The Raincoats

It feels almost taboo to listen to The Raincoats. They sing in forbidden voices. Their beats, for reasons I cannot articulate but that I can feel in my belly, are created by and for women. The guitars and strings are adventurous. No, that is not quite right; rather, they take the listener on an adventure. And lastly, and once again for reasons I cannot articulate (I worry that my readers will get sick of hearing me say that but it is difficult to translate the inner experience of sounds to words!), they make me feel like I’m listening in on them rather than listening to them.

Indeed, I imagine them playing for themselves and a few friends in the living room of an old house while I lie alone in the attic, ear pressed to the floorboards, taking in every second of the odd, heartfelt, unfettered, gorgeous wildness of their music. I shouldn’t be allowed to listen. I’m halfway ashamed but I can’t help myself. I listen. I listen breathlessly. Gratefully. Happily. With tears streaming down my cheeks.

Part of what makes The Raincoats so extraordinary is that they are in some ways so ordinary. None of them possess any sort of technical mastery over their instruments. They sound primitive. They are free from the pressure of playing things “the right way”. They are free from the male posturing that inevitably impacts the sound of so much music. That is it: freedom. Their lack of technical knowledge allows them a broader palate; it gives the music an extraordinary purity. The ordinariness gives birth to something extraordinary.

(It is funny. The Raincoats make me think of a close friend who I don’t think would even like their music. Someone who I believe, in many ways, belongs to the wilderness. Who I can so easily imagine running through the trees barefoot while howling wildly. Someone who, when she dances, dances to her own rhythms.)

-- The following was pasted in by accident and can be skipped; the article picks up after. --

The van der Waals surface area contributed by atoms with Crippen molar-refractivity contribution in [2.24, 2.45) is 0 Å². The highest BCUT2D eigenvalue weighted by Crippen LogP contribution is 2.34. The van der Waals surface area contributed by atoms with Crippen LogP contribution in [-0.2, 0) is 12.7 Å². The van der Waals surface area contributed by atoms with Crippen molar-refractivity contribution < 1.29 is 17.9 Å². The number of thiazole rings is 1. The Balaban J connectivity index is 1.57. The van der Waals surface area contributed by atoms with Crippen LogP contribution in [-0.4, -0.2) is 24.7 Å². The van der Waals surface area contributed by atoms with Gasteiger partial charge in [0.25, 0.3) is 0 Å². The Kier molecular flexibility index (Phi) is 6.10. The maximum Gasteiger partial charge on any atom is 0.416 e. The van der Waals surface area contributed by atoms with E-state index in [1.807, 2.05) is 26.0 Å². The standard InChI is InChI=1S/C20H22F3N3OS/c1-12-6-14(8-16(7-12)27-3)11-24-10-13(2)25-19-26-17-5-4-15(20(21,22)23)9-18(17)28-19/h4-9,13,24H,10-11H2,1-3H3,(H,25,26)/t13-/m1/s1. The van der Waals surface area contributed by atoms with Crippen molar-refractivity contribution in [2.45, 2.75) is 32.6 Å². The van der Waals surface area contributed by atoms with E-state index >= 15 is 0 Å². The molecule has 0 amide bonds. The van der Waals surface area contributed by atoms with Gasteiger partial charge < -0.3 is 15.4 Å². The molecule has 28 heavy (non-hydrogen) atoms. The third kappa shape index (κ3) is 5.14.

We can wax poetic about music and yet, at the end of the day, I know that music is something quite visceral. It moves you or it doesn’t. Yet it is so human to want to communicate our joy and passion. Our pain and sadness. So maybe this is my way of doing that today. My way of sharing with those I love passionately something I love passionately.


A beauty only loved at night
At daytime a face full of marks
Her eyes have been in flames all night
The sun won’t have eyes for her again
Only loved at night, the lady in the dark

Knew the size of tall buildings
How dear a day-kiss could be
Those buildings that saw all the airplanes
That kissed the air in vain fantasy
Only loved at night, the lady in the dark

Didn’t her eyes reflect all of this?
Why couldn’t they look into her eyes?
Didn’t each night love her another time?
Male nights and sometimes female

Boys loved her at night
Girls loved her in the dark

Leave a Reply

Fill in your details below or click an icon to log in: Logo

You are commenting using your account. Log Out /  Change )

Twitter picture

You are commenting using your Twitter account. Log Out /  Change )

Facebook photo

You are commenting using your Facebook account. Log Out /  Change )

Connecting to %s